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Showing 1401 - 1600 of 1720 Journals sorted alphabetically
The Condor     Full-text available via subscription   (Followers: 28)
The Enzymes     Full-text available via subscription   (Followers: 2)
The FASEB Journal     Hybrid Journal   (Followers: 23)
The Herpetological Journal     Full-text available via subscription   (Followers: 6)
The International Journal of Advanced Manufacturing Technology     Hybrid Journal   (Followers: 6)
The Journal of Technology Transfer     Hybrid Journal   (Followers: 15)
The Knee     Hybrid Journal   (Followers: 13)
The Lancet Microbe     Open Access   (Followers: 1)
The Lichenologist     Hybrid Journal   (Followers: 4)
The Nucleus     Hybrid Journal  
The Plant Cell     Full-text available via subscription   (Followers: 23)
The Protein Journal     Hybrid Journal   (Followers: 5)
Theoretical Biology and Medical Modelling     Open Access   (Followers: 1)
Theoretical Population Biology     Hybrid Journal   (Followers: 10)
Therya     Open Access  
Tissue and Cell     Hybrid Journal  
Tissue Engineering and Regenerative Medicine     Hybrid Journal   (Followers: 10)
Tissue Engineering Part A     Hybrid Journal   (Followers: 10)
Tissue Engineering Part B: Reviews     Hybrid Journal   (Followers: 8)
Tissue Engineering Part C: Methods     Hybrid Journal   (Followers: 8)
Toxicological Research     Hybrid Journal  
Toxicology in Vitro     Hybrid Journal   (Followers: 11)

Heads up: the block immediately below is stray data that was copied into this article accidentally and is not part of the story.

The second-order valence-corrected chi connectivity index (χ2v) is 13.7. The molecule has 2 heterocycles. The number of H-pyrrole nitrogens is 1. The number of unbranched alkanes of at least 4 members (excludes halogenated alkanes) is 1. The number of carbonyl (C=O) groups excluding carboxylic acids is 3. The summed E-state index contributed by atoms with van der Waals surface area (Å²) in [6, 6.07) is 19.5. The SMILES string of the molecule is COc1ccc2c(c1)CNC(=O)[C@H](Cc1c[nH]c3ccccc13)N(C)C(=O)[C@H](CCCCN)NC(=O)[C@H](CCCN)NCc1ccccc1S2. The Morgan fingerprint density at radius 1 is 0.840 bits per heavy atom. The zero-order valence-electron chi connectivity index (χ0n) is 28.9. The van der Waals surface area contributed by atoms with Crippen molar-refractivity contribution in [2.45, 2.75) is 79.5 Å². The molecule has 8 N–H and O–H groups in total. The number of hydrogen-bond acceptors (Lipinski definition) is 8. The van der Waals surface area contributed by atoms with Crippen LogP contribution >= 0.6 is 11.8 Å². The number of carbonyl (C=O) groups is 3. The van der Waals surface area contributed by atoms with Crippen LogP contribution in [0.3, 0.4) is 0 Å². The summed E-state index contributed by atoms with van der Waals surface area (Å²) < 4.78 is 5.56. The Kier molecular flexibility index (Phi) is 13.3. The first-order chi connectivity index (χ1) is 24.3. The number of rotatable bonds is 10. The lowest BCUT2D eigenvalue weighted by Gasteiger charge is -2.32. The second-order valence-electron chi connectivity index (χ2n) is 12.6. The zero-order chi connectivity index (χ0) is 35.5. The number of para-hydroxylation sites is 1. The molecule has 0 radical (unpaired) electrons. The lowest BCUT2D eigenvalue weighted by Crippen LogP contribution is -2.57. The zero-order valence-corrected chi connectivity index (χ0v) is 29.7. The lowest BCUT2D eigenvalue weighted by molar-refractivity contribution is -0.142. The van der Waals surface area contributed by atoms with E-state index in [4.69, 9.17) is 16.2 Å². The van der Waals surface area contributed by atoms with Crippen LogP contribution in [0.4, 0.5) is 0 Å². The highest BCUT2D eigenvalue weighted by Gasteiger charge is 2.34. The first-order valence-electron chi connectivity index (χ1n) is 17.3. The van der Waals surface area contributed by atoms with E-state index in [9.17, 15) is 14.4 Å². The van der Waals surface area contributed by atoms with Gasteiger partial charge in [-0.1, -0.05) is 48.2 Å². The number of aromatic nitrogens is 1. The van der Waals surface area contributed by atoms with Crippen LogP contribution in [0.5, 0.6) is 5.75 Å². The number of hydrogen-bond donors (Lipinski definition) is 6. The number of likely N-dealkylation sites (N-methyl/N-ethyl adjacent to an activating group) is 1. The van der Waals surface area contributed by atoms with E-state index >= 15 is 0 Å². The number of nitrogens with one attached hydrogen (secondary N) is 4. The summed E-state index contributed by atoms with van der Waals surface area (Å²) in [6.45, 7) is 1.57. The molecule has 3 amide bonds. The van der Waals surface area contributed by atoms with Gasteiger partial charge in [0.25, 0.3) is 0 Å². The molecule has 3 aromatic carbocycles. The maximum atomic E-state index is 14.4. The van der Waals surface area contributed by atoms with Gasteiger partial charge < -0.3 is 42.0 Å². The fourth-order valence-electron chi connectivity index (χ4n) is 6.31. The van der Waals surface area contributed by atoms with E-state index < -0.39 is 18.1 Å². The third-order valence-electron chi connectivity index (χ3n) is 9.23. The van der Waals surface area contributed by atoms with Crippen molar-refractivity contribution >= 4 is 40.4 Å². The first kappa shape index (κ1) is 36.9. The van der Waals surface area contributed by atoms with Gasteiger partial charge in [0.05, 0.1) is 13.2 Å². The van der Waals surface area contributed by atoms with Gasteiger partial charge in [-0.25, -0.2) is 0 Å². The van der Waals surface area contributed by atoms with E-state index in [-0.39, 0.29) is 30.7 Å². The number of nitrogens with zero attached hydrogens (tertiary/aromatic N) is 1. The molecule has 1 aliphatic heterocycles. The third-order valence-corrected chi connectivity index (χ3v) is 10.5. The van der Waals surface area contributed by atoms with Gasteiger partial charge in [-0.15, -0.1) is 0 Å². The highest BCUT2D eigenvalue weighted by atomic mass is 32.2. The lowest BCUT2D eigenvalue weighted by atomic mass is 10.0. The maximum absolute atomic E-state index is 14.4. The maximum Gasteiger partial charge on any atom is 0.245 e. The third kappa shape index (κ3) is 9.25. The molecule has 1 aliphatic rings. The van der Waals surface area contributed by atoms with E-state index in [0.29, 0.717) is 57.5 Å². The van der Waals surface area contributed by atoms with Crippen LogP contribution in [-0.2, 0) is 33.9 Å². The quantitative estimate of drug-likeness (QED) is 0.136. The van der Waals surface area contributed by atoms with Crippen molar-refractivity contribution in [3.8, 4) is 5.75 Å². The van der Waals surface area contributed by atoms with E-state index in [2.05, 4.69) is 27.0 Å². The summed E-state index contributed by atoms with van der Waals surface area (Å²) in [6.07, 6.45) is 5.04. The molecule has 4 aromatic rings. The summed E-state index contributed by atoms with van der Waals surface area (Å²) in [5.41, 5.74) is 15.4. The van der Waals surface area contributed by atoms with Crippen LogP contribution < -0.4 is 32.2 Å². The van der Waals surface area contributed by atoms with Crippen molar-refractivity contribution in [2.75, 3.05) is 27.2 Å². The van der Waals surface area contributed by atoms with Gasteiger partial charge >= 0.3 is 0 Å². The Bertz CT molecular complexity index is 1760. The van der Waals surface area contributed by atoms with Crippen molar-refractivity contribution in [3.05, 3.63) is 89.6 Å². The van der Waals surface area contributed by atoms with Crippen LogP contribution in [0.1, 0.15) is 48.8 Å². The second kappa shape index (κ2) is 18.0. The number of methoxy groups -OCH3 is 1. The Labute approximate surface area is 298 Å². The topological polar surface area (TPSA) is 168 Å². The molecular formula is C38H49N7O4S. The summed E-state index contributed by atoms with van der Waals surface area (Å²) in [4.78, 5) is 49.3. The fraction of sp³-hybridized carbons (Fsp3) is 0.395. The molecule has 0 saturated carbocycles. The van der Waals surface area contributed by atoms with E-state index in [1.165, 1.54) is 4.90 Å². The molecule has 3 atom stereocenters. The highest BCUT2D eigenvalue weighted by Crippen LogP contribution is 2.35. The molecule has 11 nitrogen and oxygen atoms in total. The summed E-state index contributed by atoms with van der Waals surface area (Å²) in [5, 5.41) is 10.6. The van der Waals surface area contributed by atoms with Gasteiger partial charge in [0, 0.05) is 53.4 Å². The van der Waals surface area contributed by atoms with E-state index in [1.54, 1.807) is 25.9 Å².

Toxicon     Hybrid Journal   (Followers: 5)
Toxicon : X     Open Access  
Traffic     Hybrid Journal   (Followers: 5)
Transactions of the Royal Society of South Australia     Hybrid Journal  
Transcription     Full-text available via subscription   (Followers: 2)
Transgenic Research     Hybrid Journal   (Followers: 1)
Translational Psychiatry     Open Access   (Followers: 14)
Transportation Planning and Technology     Hybrid Journal   (Followers: 8)
Tree Genetics & Genomes     Hybrid Journal   (Followers: 4)
Trees     Hybrid Journal   (Followers: 3)
Trends in Bioinformatics     Open Access   (Followers: 17)
Trends in Biotechnology     Hybrid Journal   (Followers: 141)
Trends in Cell Biology     Full-text available via subscription   (Followers: 37)
Trends in Microbiology     Full-text available via subscription   (Followers: 42)
Trends in Molecular Sciences     Open Access   (Followers: 2)
Trends in Parasitology     Full-text available via subscription   (Followers: 10)
Trends in Plant Science     Full-text available via subscription   (Followers: 20)
Tropical Drylands     Open Access  
Tropical Ecology     Hybrid Journal  
Tropical Freshwater Biology     Full-text available via subscription  
Tunnelling and Underground Space Technology     Hybrid Journal   (Followers: 10)
Turkish Journal of Agricultural and Natural Science / Türk Tarım ve Doğa Bilimleri Dergisi     Open Access  
Ukrainian Journal of Ecology     Open Access  
Ultrasound in Medicine & Biology     Hybrid Journal   (Followers: 10)